Even if you have experts dedicated to managing the financial aspects of your business, it is YOUR business. Make sure you are intimately involved, look at your books, and know your numbers inside and out.

2. Taking on Friends as Clients

Offer your expertise to friends and help them find a company they can trust as a service provider but avoid taking them on as clients. 

3. Hiring Personal Connections as Employees

People in your personal life referred to you by friends or family members can be hard to let go of if things don’t work out.

What are three things you see that are often overlooked by entrepreneurs you encounter, and how can other entrepreneurs be aware of these things from the beginning?

1. Seeking Perfection

Many entrepreneurs often want perfection every step of the way. If that’s how you approach things, nothing will ever get done. It’s essential to move forward. You can always make changes down the road.

2. Taking Risks

Being an entrepreneur means you might sometimes fail, and that’s ok.

3. Networking

Entrepreneurs often get so focused on their business goals that they don’t take the time to build a circle of peers around them. Having the right support system is the key to success.

CEO of TechWerxe and CloudWerxe Sejal Lakhani-Bhatt / Photo courtesy of Sejal Lakhani-Bhatt

The Successes

What are three seemingly insurmountable obstacles you’ve faced as an entrepreneur, and how have you overcome them?

1. Establishing a Circle of Trust

It took me a long time to find the right people that I wanted in my life – personally and professionally. I joined every networking group and didn’t eat meals alone for years until I felt like I had the best group of people around me.

2. Losing My Husband

When my husband passed away, the world around me fell apart. I became the sole owner of my business while dealing with the biggest grief I’ve ever felt. 

I had to tackle this obstacle one day, one challenge at a time. 

I also leaned on my friends and family for everything. 

There were days when my ability to breathe came from their strength.

3. Knowledge Gap

My husband was the tech brains behind our IT business. I was primarily responsible for sales, marketing, and operations. It took me some time to realize I didn’t need to take on his role after he passed away. I just needed to fill it with someone who brought that knowledge to the table but also shared my cultural values and vision for the company.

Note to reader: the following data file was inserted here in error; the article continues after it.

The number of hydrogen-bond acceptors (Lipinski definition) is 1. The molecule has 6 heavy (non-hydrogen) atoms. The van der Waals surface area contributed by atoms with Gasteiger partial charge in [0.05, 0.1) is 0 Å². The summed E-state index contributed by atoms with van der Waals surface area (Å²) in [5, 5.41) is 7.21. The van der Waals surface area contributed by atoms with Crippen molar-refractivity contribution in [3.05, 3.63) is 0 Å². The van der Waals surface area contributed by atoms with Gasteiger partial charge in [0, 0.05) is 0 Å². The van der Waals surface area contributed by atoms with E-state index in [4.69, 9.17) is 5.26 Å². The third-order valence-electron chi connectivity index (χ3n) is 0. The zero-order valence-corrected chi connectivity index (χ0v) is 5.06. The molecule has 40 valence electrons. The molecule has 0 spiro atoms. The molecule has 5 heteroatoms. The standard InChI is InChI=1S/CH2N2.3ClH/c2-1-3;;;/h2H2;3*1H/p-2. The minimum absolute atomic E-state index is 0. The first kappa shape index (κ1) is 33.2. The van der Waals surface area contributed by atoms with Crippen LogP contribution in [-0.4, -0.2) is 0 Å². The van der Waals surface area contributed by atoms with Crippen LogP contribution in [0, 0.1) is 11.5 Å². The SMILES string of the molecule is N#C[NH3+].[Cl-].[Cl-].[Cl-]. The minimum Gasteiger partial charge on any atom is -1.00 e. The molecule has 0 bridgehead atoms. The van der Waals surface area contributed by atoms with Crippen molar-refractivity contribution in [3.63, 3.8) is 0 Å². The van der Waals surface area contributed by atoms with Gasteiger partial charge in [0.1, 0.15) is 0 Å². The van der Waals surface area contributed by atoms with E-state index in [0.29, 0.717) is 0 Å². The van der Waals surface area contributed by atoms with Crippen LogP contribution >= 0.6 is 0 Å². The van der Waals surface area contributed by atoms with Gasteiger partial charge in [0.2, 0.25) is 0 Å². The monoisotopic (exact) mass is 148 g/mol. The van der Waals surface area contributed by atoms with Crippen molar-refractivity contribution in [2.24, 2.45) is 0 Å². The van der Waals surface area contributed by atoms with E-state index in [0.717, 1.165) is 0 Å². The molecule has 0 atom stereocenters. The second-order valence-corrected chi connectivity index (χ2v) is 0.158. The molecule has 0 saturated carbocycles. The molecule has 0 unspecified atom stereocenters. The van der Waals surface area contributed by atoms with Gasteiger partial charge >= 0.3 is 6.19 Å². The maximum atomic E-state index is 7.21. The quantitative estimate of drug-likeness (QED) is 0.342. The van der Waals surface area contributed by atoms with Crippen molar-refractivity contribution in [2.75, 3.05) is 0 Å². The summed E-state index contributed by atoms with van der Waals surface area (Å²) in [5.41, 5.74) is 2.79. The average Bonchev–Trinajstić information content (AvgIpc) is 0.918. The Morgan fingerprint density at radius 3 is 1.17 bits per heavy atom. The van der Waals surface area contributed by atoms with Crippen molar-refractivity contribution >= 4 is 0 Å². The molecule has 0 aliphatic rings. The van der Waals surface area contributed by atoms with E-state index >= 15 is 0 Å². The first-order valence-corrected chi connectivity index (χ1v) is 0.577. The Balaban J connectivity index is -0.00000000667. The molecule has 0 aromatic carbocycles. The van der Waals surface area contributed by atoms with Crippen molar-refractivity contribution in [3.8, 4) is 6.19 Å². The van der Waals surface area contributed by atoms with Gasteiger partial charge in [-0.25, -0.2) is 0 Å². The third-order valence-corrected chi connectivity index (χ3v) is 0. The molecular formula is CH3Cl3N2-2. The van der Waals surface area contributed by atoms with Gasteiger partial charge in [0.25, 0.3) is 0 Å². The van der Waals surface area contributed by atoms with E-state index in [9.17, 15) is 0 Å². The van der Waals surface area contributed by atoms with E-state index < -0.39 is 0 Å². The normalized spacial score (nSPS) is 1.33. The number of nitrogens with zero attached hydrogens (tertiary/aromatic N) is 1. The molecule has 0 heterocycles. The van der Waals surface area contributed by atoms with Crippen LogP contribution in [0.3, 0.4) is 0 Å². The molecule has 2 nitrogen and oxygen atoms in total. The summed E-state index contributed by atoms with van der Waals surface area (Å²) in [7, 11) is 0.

What are three ways you have managed to boost your productivity without causing burnout? 

1. Delegating

You can’t possibly do everything yourself as an entrepreneur. I have built a team of people I can trust to take on responsibilities and motivate me to succeed.

2. Taking Personal Time

It may sound cliché but take time off. 

I always have a trip on the calendar to look forward to and that I can think about when I’m feeling the pressures of entrepreneurial life.

3. Making What I Do Fun

You will burn out quickly if you don’t enjoy what you do. 

Create a company culture and work with clients that make you want to get up in the morning and get to work.

The Advice

How can newer entrepreneurs develop a healthy work-life balance even when it seems like an impossible task?

You don’t create a healthy work-life balance as an entrepreneur; you must accept that and approach it correctly. 

Some aspects of your life will always suffer or be a lower priority.

Focus on the important things in that hour, on that day, during that week, in that month, or over that year.

What three key pieces of advice would have made your entrepreneurial journey easier, and why?

1. Foster Mutually Beneficial Relationships

Approach relationships authentically so you can make authentic connections and work together to achieve your goals.

2. Make Decisions Faster

You don’t have to have everything figured out before you move forward with a decision. 

If I realized this earlier in my journey, I would already be closer to achieving my long-term goals.

3. Failures Lead to Success

Making mistakes is okay as long as you learn from them and apply that knowledge to your next decision.


Is there anything else you would like to share?

I hope the main takeaway for anyone reading this is that you don’t need to be afraid to fail if you have the right people surrounding you, ready to pick you up and say, “let’s try that again.”

Responses provided by Sejal Lakhani-Bhatt, CEO of TechWerxe and CloudWerxe.